• 1
    $\begingroup$ Noah, thanks as always for your thorough answers. I completely understand the points you have made and the elements characterizing the situation (and DAG) you have reported. Yet, in my case, I cannot think of theoretically-plausibile equivalents of the nodes in the graphs. Point is, my unmeasured variable X1 does cause A, yet it may actually cause Y, and there are no other variables I can think of - measured and unmeasured - causing X1 itself, . Hence, in light of this, I guess I am not incurring in the confounder problem in the first place $\endgroup$ Commented Jan 14, 2023 at 14:58
  • $\begingroup$ Is Pearl's empirical test for stable non-confounding (without even having knowledge of the DAG) an exception to the rule that we can't assume confounding from correlation tests of X -> A and X -> Y? $\endgroup$
    – RobertF
    Commented Jan 24, 2023 at 17:33

Unpicking this, are you saying that:

  • most people who suffer from the condition live in certain neighbourhoods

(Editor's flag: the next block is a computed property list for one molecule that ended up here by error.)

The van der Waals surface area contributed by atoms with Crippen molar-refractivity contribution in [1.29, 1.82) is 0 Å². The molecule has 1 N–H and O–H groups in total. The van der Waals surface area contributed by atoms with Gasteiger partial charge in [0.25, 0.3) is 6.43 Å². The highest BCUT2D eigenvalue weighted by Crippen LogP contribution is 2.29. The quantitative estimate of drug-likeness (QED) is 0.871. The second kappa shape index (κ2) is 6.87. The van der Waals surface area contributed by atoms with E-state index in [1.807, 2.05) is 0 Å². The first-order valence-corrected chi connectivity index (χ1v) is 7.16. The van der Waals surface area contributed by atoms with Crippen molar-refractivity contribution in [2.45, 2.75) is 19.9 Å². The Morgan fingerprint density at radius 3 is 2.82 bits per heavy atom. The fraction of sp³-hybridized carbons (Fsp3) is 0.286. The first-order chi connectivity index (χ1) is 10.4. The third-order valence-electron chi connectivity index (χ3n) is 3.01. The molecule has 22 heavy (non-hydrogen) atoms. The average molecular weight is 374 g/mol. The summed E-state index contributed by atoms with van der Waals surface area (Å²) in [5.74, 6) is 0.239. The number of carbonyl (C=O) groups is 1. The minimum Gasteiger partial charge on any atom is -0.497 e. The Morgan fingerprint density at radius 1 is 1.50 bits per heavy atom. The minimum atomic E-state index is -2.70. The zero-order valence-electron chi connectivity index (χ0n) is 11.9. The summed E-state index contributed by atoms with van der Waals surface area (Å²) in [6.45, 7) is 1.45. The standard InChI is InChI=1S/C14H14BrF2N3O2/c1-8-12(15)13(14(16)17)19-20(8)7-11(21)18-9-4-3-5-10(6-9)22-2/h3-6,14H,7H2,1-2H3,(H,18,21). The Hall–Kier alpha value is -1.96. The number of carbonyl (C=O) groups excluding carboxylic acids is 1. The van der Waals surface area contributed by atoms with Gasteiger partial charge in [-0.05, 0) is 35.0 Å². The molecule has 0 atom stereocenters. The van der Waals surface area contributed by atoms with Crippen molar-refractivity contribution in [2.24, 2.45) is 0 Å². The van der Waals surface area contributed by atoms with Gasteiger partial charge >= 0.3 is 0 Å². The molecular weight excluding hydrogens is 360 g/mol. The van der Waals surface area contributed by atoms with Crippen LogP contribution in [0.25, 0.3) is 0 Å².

• the treatment helps most of those treated
  • you do not have a record of which neighbourhoods your subjects live in

If so, then it seems me that the risk here is that the condition is actually mechanistically different in the minority who get it while not living in a high risk neighbourhood. When a doctor wants to treat, they will have information about the patient's address, and you will not be able to tell them the relevance of this.

The fact that you have recorded correlates of the neighbourhood does help, as you say, but does not abolish the concern.

Similar issues occur in clinical trials if they have a high exclusion rate, as for a recent Alzheimer's drug.

  • $\begingroup$ Chris, thanks for your answer. What you say makes absolute sense, but as written in my question, my example was just intended to exemplify a situation resembling my problem rather than actually describing it, that’s why I mentioned that there was no need to elaborate on the health-relates specifics of my issue. $\endgroup$ Commented Jan 14, 2023 at 14:52